Seeing horror movies is undoubtedly an experience that can trigger a range of strong reactions, considering that hearing about these films does not afford an experience of any kind. Certainly the extreme nature of I Spit On Your Grave greatly influenced Siskel and Ebert's assessment of the film, though one suspects they were as much revolted by audi¬ences enjoying it as they were by the film itself. When reading their reviews and statements about it and other splatter and slasher movies from around the same period, I thought it was a typical knee-jerk reaction. But after seeing I Spit On Your Grave, I realized that it wasn't "that kind of film" at all, and that my experi¬ence of viewing it greatly affected my views on the "violence-in-socicty" debate.
It was the radio advertisement that did it: "This woman has just cut, chopped, broker and burned five men beyond recognition . . . but no jury in America would ever convict her."
The plot is simple: a woman that's the last." The woman then methodically seduces the four men, one by one, and im¬passively kills them by various gruesome means (hanging, castration, outboard speedboat motor, etc.). In comparison to a film such as Lipstick, it is a different planet. In Lipstick it was great when Margaux Hemingway blew the balls off the rapist in the car-park: the whole theatre cheered, screamed and applauded. On the other hand, I Spit On Your Grave must be the only film I have seen at a drive-in during which no one bipped his horn. And at the snack-bar at intermission, normally the place where everyone is yelling and pushing each other, screaming "And how was it when that guy gets the hypodermic in the eyeball!", it was so quiet that all one could hear was the ringing of the cash register and the shuffling of moccasins. With Lipstick, the audience cele¬brated the drama of the rape as an action-packed scenario; with I Spit On Your Grave, rape is portrayed as having no possible value through glorification, titillation or identifica¬tion. The revenge executed just did not com¬pensate for the harrowing experience of the rape scenes. In contrast to the lashings of slashings that it contains, I Spit On Your Grave is excruciatingly blunt.
I Spit On Your Grave does not concern itself with politicized notions of the socialized metaphor ot rape (i.e., by a camera, by a picture, by a context, etc.) but instead opts for a mode of representation devoid of the type of distance with which Pornography: Not A Love Story tackles its issues. The latter does the AFI circuit in Australia; the former hits the drive-ins. Which is the more appropriate "site for this social struggle"?
I Spit On Your Grave is one of many films that cannot be accounted for by oversimplified, naive assumptions of how bad exploitation films are. This type of film presents a density in its interaction between film and society that does not rest on social-conscience emotionalism or good-versus-bad dramatization. There are equally problematic films, such as Brian DePalma's Dressed To Kill (its codes of sexual identification are so convoluted they throw a real spanner in the works of sexuality in film) or Slumber Party Massacre (one's notion of the "male subject" in a woman-made film — directed and written by Rita Mae Brown — about a guy who drills a bunch of co-eds becomes a little foggy). Then there are the pre¬cursors to these films: Herschell Gordon Lewis' She Devils On Wheels about an all-girl bikie gang called "The Man-eaters" which goes around mashing up men; Wes Craven's first feature, Last House On The Left, which is an extreme remake of Ingmar Bergman's Virgin Spring (!); and anything by Russ Meyer. This is, however, a periphery, a grey area that lacks predictable socialized focus on how one makes connections and extrapolations with difficult films. This clamping down on, or censorship of, exploitation films can only stem from a turgid parental concern which will not solve any problems (problems that are not clearly articu¬lated or delineated in the first place) but only create new ones due to their misguided direc¬tives and vague intentions. Film critics and sociologists alike should take heed of the two basic laws of the advertising-entertainment jungle — never underestimate or overestimate the public — and apply them to their flailing notions of what constitutes a "film subject".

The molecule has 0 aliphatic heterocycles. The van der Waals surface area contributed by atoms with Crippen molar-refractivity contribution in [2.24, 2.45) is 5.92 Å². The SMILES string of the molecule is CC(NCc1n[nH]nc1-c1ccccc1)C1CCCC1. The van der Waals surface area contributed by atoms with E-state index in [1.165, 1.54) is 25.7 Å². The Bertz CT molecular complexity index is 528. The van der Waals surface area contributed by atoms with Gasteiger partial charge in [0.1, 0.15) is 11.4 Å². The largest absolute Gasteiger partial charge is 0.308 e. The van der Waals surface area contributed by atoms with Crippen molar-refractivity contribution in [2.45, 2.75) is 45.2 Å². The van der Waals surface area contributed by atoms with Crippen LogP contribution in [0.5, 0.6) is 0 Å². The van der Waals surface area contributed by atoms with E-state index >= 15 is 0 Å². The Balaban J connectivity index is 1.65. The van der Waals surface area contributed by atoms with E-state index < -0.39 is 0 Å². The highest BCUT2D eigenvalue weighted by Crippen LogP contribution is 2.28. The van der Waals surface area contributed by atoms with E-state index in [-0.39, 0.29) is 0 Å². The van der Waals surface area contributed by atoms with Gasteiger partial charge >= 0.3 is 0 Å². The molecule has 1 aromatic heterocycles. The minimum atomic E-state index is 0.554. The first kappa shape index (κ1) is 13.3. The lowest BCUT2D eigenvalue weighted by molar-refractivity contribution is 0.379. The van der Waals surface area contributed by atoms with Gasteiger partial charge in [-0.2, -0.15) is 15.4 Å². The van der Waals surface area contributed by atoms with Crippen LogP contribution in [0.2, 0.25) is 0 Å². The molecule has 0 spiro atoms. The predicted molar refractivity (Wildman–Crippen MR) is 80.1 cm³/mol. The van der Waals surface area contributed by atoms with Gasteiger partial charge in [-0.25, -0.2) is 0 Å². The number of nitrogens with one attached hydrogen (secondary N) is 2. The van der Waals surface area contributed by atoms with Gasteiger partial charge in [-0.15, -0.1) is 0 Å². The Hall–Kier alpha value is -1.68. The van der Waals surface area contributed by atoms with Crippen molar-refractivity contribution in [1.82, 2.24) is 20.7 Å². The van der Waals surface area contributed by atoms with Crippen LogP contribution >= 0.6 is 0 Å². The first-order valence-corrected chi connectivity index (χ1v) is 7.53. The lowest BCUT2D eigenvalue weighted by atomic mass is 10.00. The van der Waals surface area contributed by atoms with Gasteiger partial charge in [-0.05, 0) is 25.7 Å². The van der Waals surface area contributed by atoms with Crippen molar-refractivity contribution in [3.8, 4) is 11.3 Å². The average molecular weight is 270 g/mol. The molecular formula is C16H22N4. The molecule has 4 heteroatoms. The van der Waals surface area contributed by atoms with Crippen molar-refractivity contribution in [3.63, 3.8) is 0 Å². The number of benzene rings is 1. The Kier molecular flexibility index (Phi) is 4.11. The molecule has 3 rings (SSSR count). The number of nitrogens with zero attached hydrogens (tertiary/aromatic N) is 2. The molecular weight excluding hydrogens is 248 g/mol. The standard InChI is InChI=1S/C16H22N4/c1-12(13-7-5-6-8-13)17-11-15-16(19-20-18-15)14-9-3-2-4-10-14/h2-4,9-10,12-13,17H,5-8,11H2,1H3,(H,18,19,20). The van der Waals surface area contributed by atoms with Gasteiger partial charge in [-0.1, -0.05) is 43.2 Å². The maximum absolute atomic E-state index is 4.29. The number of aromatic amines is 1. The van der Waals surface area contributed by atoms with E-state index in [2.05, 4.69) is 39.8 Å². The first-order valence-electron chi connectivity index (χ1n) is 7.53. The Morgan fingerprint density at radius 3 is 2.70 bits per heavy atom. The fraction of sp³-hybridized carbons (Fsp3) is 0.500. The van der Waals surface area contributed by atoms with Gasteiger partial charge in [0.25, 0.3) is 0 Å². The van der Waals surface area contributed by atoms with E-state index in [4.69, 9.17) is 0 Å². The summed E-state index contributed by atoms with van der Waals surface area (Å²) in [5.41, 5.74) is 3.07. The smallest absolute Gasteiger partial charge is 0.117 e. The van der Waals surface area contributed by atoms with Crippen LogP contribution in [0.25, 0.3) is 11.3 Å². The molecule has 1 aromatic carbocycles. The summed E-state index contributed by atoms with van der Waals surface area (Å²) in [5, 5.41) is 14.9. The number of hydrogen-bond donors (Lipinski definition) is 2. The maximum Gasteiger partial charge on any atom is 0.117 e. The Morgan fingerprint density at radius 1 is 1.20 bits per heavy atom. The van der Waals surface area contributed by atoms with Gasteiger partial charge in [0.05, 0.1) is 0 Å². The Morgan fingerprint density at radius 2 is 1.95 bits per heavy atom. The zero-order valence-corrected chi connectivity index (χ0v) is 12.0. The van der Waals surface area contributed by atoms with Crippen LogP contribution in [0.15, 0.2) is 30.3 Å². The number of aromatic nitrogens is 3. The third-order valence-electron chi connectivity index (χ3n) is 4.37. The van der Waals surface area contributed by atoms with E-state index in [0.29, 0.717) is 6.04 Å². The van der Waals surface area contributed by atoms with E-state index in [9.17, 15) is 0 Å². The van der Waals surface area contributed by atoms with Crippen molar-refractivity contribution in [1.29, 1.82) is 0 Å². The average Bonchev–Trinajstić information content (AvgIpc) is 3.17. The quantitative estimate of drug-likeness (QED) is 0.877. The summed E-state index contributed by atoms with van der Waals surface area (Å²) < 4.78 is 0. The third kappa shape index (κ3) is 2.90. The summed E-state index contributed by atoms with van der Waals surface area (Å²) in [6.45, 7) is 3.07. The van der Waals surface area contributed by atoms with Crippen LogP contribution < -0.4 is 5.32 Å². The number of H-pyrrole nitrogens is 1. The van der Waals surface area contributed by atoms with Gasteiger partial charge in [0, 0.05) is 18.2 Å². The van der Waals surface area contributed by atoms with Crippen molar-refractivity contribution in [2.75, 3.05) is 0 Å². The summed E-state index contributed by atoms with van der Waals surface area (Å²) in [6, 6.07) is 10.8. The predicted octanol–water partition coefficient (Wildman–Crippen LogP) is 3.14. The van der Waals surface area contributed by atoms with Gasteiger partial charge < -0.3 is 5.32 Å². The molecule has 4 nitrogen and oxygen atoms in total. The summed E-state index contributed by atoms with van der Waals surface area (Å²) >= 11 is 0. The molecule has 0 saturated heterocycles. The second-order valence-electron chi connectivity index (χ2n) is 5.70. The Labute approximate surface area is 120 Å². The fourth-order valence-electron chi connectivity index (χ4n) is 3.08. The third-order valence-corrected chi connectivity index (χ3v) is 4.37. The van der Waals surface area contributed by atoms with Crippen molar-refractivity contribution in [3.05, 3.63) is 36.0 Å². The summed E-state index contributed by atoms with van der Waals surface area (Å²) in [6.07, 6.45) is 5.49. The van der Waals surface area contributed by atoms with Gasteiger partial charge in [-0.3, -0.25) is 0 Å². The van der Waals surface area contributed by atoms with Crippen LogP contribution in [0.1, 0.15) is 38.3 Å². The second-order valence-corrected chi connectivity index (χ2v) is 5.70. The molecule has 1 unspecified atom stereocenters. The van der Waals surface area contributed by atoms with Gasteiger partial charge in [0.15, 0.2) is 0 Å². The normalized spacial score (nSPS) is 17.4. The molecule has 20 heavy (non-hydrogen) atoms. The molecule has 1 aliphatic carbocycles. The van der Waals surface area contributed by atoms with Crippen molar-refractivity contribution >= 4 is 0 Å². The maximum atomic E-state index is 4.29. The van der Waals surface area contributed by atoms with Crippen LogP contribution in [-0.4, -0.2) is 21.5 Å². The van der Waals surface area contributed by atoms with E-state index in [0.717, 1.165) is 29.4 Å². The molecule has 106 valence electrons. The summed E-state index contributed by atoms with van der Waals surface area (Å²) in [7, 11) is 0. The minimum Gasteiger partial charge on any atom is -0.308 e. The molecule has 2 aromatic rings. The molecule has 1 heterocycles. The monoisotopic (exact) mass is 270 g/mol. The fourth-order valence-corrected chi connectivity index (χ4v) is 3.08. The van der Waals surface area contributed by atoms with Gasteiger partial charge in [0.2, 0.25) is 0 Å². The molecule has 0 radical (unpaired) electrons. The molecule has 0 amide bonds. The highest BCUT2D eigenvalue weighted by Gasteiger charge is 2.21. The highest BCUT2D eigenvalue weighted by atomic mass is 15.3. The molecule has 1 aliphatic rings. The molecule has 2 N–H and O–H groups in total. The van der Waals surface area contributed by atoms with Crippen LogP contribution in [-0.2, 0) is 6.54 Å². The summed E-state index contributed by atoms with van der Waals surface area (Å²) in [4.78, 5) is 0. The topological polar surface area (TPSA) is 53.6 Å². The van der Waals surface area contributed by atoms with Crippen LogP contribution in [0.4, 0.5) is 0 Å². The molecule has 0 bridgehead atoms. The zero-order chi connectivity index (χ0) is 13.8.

Edward D. Wood Jr., the muddled genius that gave audiences Plan 9 from Outer Space and Glen Or Glenda, has a truly memorable line in The Sinister Urge about two rock-hard urban cops who bust a pornography ring. A tax-payer (sic) confronts the police sergeant and chastizes him for wasting the tax-payers' money stamping out skin-flicks and girlie-magazines instead of chasing robbers and murderers. His reply: "Show me a crime and I'll show you an image that caused it." The comedy of such social analyses continues 25 years later, but it is not as funny anymore.
One of the most striking features of horror and exploitation films is how clearly they appear to be typified as a genre. For a long time now, genre criticism has been at the back of the stadium, blocked by the bulk of auteurism on one side and psychoanalysis on the other. And, as to the mysterious realm of public taste, films "these days" veer more to the presentation of a unique object, a self-contained event rather than a genre example.